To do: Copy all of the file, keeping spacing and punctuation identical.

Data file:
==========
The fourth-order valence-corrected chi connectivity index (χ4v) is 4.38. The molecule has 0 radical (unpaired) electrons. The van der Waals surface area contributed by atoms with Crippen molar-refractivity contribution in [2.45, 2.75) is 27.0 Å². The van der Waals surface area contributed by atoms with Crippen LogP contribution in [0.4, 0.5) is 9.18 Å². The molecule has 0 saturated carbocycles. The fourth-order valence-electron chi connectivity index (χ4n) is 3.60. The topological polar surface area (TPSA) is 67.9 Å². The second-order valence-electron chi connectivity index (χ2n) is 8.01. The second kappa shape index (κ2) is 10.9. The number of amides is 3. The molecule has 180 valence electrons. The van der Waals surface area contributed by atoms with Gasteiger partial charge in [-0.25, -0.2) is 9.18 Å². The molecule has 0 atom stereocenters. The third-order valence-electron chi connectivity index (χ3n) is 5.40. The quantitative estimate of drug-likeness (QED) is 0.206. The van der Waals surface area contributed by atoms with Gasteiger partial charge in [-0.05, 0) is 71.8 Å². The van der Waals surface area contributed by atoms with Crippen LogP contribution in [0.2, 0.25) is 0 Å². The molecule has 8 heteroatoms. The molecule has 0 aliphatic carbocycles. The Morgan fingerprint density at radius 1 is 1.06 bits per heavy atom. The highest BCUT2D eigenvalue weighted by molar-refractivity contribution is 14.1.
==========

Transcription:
The fourth-order valence-corrected chi connectivity index (χ4v) is 4.38. The molecule has 0 radical (unpaired) electrons. The van der Waals surface area contributed by atoms with Crippen molar-refractivity contribution in [2.45, 2.75) is 27.0 Å². The van der Waals surface area contributed by atoms with Crippen LogP contribution in [0.4, 0.5) is 9.18 Å². The molecule has 0 saturated carbocycles. The fourth-order valence-electron chi connectivity index (χ4n) is 3.60. The topological polar surface area (TPSA) is 67.9 Å². The second-order valence-electron chi connectivity index (χ2n) is 8.01. The second kappa shape index (κ2) is 10.9. The number of amides is 3. The molecule has 180 valence electrons. The van der Waals surface area contributed by atoms with Gasteiger partial charge in [-0.25, -0.2) is 9.18 Å². The molecule has 0 atom stereocenters. The third-order valence-electron chi connectivity index (χ3n) is 5.40. The quantitative estimate of drug-likeness (QED) is 0.206. The van der Waals surface area contributed by atoms with Gasteiger partial charge in [-0.05, 0) is 71.8 Å². The van der Waals surface area contributed by atoms with Crippen LogP contribution in [0.2, 0.25) is 0 Å². The molecule has 8 heteroatoms. The molecule has 0 aliphatic carbocycles. The Morgan fingerprint density at radius 1 is 1.06 bits per heavy atom. The highest BCUT2D eigenvalue weighted by molar-refractivity contribution is 14.1.